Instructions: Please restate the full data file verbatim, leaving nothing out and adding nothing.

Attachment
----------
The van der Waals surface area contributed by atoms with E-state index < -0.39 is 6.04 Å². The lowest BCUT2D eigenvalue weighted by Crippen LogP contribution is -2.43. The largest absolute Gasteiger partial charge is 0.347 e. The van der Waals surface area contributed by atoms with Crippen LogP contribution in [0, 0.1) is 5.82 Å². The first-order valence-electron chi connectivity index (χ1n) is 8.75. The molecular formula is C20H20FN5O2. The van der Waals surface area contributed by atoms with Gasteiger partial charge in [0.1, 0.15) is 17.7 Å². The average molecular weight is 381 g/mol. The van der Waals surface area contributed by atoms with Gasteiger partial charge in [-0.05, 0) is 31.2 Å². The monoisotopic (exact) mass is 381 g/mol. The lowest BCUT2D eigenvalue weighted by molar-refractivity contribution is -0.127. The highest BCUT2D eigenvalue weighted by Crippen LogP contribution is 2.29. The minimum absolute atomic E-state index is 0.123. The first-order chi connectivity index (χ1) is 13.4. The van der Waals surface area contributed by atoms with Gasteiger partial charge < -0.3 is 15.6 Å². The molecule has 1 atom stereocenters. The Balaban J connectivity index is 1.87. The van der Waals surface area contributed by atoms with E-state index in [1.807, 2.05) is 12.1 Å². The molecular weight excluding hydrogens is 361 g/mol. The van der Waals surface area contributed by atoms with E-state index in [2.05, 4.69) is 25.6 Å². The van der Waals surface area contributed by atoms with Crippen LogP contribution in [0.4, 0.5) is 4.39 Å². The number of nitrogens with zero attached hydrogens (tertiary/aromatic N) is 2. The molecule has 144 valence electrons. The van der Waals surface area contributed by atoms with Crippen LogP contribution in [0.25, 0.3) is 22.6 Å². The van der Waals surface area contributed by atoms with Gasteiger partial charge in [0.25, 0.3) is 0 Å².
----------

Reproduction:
The van der Waals surface area contributed by atoms with E-state index < -0.39 is 6.04 Å². The lowest BCUT2D eigenvalue weighted by Crippen LogP contribution is -2.43. The largest absolute Gasteiger partial charge is 0.347 e. The van der Waals surface area contributed by atoms with Crippen LogP contribution in [0, 0.1) is 5.82 Å². The first-order valence-electron chi connectivity index (χ1n) is 8.75. The molecular formula is C20H20FN5O2. The van der Waals surface area contributed by atoms with Gasteiger partial charge in [0.1, 0.15) is 17.7 Å². The average molecular weight is 381 g/mol. The van der Waals surface area contributed by atoms with Gasteiger partial charge in [-0.05, 0) is 31.2 Å². The monoisotopic (exact) mass is 381 g/mol. The lowest BCUT2D eigenvalue weighted by molar-refractivity contribution is -0.127. The highest BCUT2D eigenvalue weighted by Crippen LogP contribution is 2.29. The minimum absolute atomic E-state index is 0.123. The first-order chi connectivity index (χ1) is 13.4. The van der Waals surface area contributed by atoms with Gasteiger partial charge < -0.3 is 15.6 Å². The molecule has 1 atom stereocenters. The Balaban J connectivity index is 1.87. The van der Waals surface area contributed by atoms with E-state index in [1.807, 2.05) is 12.1 Å². The molecular weight excluding hydrogens is 361 g/mol. The van der Waals surface area contributed by atoms with E-state index in [2.05, 4.69) is 25.6 Å². The van der Waals surface area contributed by atoms with Crippen LogP contribution in [0.4, 0.5) is 4.39 Å². The number of nitrogens with zero attached hydrogens (tertiary/aromatic N) is 2. The molecule has 144 valence electrons. The van der Waals surface area contributed by atoms with Crippen LogP contribution in [0.25, 0.3) is 22.6 Å². The van der Waals surface area contributed by atoms with Gasteiger partial charge in [0.25, 0.3) is 0 Å².